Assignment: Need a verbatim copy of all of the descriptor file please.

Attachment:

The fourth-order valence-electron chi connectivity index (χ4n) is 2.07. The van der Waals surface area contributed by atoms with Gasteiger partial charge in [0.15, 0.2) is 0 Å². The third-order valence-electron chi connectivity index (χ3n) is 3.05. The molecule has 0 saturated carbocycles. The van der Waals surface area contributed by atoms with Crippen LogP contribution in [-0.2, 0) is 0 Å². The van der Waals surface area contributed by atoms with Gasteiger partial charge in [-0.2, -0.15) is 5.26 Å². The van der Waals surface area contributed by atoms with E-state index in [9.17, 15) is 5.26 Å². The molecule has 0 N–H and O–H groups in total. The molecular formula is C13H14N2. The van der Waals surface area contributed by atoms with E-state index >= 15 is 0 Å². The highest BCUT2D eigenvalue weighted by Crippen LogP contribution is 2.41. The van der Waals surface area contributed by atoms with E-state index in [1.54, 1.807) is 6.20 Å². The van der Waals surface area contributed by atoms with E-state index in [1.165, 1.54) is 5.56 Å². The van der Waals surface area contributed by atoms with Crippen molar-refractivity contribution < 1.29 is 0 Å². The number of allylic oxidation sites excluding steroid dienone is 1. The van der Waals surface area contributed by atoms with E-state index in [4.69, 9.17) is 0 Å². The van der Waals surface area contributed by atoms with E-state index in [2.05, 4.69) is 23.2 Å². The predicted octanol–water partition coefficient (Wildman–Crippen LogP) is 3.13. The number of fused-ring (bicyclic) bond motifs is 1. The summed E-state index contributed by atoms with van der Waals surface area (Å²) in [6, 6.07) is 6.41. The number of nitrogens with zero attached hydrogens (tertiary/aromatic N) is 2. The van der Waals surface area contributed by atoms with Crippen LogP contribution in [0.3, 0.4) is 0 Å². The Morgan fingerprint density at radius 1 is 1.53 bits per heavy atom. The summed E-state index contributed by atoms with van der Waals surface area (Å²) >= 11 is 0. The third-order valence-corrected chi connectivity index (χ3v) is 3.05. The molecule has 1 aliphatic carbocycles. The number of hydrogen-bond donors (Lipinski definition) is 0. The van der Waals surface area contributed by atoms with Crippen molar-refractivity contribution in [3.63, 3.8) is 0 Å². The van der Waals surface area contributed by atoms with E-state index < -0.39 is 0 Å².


The fourth-order valence-electron chi connectivity index (χ4n) is 2.07. The van der Waals surface area contributed by atoms with Gasteiger partial charge in [0.15, 0.2) is 0 Å². The third-order valence-electron chi connectivity index (χ3n) is 3.05. The molecule has 0 saturated carbocycles. The van der Waals surface area contributed by atoms with Crippen LogP contribution in [-0.2, 0) is 0 Å². The van der Waals surface area contributed by atoms with Gasteiger partial charge in [-0.2, -0.15) is 5.26 Å². The van der Waals surface area contributed by atoms with E-state index in [9.17, 15) is 5.26 Å². The molecule has 0 N–H and O–H groups in total. The molecular formula is C13H14N2. The van der Waals surface area contributed by atoms with E-state index >= 15 is 0 Å². The highest BCUT2D eigenvalue weighted by Crippen LogP contribution is 2.41. The van der Waals surface area contributed by atoms with E-state index in [1.54, 1.807) is 6.20 Å². The van der Waals surface area contributed by atoms with E-state index in [1.165, 1.54) is 5.56 Å². The van der Waals surface area contributed by atoms with Crippen molar-refractivity contribution < 1.29 is 0 Å². The number of allylic oxidation sites excluding steroid dienone is 1. The van der Waals surface area contributed by atoms with E-state index in [4.69, 9.17) is 0 Å². The van der Waals surface area contributed by atoms with E-state index in [2.05, 4.69) is 23.2 Å². The predicted octanol–water partition coefficient (Wildman–Crippen LogP) is 3.13. The number of fused-ring (bicyclic) bond motifs is 1. The summed E-state index contributed by atoms with van der Waals surface area (Å²) in [6, 6.07) is 6.41. The number of nitrogens with zero attached hydrogens (tertiary/aromatic N) is 2. The van der Waals surface area contributed by atoms with Crippen LogP contribution in [0.3, 0.4) is 0 Å². The Morgan fingerprint density at radius 1 is 1.53 bits per heavy atom. The summed E-state index contributed by atoms with van der Waals surface area (Å²) >= 11 is 0. The third-order valence-corrected chi connectivity index (χ3v) is 3.05. The molecule has 1 aliphatic carbocycles. The number of hydrogen-bond donors (Lipinski definition) is 0. The van der Waals surface area contributed by atoms with Crippen molar-refractivity contribution in [3.63, 3.8) is 0 Å². The van der Waals surface area contributed by atoms with E-state index < -0.39 is 0 Å².